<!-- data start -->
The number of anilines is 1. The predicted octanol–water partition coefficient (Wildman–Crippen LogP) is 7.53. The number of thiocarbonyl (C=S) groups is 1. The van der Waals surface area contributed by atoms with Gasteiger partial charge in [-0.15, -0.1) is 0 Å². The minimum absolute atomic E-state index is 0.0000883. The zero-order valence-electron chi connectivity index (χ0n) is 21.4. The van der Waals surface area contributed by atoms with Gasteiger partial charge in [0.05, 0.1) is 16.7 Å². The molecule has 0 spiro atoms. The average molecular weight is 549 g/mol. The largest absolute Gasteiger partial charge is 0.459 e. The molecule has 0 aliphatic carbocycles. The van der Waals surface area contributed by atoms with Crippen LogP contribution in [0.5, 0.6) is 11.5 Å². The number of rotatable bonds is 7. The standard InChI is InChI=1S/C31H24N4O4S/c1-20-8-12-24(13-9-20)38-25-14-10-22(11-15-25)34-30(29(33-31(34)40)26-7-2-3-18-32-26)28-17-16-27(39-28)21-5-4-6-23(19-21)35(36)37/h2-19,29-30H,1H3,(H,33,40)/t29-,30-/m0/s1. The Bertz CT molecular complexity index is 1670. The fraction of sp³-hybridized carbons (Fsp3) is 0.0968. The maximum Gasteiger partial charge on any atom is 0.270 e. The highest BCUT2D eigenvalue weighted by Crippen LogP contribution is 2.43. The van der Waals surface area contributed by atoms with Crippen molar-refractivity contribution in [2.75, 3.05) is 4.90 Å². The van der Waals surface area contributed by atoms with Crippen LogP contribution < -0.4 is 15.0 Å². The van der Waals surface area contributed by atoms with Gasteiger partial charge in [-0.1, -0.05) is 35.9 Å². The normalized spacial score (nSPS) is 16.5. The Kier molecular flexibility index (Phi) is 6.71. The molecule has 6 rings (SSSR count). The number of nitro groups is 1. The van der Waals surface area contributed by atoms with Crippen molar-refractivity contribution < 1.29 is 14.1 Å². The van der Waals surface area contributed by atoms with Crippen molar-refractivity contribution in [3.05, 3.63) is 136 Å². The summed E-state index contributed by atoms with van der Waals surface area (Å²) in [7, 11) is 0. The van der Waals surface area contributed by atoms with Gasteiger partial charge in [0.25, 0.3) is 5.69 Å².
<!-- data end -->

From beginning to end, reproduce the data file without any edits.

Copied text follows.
The number of anilines is 1. The predicted octanol–water partition coefficient (Wildman–Crippen LogP) is 7.53. The number of thiocarbonyl (C=S) groups is 1. The van der Waals surface area contributed by atoms with Gasteiger partial charge in [-0.15, -0.1) is 0 Å². The minimum absolute atomic E-state index is 0.0000883. The zero-order valence-electron chi connectivity index (χ0n) is 21.4. The van der Waals surface area contributed by atoms with Gasteiger partial charge in [0.05, 0.1) is 16.7 Å². The molecule has 0 spiro atoms. The average molecular weight is 549 g/mol. The largest absolute Gasteiger partial charge is 0.459 e. The molecule has 0 aliphatic carbocycles. The van der Waals surface area contributed by atoms with Crippen LogP contribution in [0.5, 0.6) is 11.5 Å². The number of rotatable bonds is 7. The standard InChI is InChI=1S/C31H24N4O4S/c1-20-8-12-24(13-9-20)38-25-14-10-22(11-15-25)34-30(29(33-31(34)40)26-7-2-3-18-32-26)28-17-16-27(39-28)21-5-4-6-23(19-21)35(36)37/h2-19,29-30H,1H3,(H,33,40)/t29-,30-/m0/s1. The Bertz CT molecular complexity index is 1670. The fraction of sp³-hybridized carbons (Fsp3) is 0.0968. The maximum Gasteiger partial charge on any atom is 0.270 e. The highest BCUT2D eigenvalue weighted by Crippen LogP contribution is 2.43. The van der Waals surface area contributed by atoms with Crippen molar-refractivity contribution in [2.75, 3.05) is 4.90 Å². The van der Waals surface area contributed by atoms with Crippen LogP contribution < -0.4 is 15.0 Å². The van der Waals surface area contributed by atoms with Gasteiger partial charge in [-0.1, -0.05) is 35.9 Å². The normalized spacial score (nSPS) is 16.5. The Kier molecular flexibility index (Phi) is 6.71. The molecule has 6 rings (SSSR count). The number of nitro groups is 1. The van der Waals surface area contributed by atoms with Crippen molar-refractivity contribution < 1.29 is 14.1 Å². The van der Waals surface area contributed by atoms with Crippen molar-refractivity contribution in [3.05, 3.63) is 136 Å². The summed E-state index contributed by atoms with van der Waals surface area (Å²) in [7, 11) is 0. The van der Waals surface area contributed by atoms with Gasteiger partial charge in [0.25, 0.3) is 5.69 Å².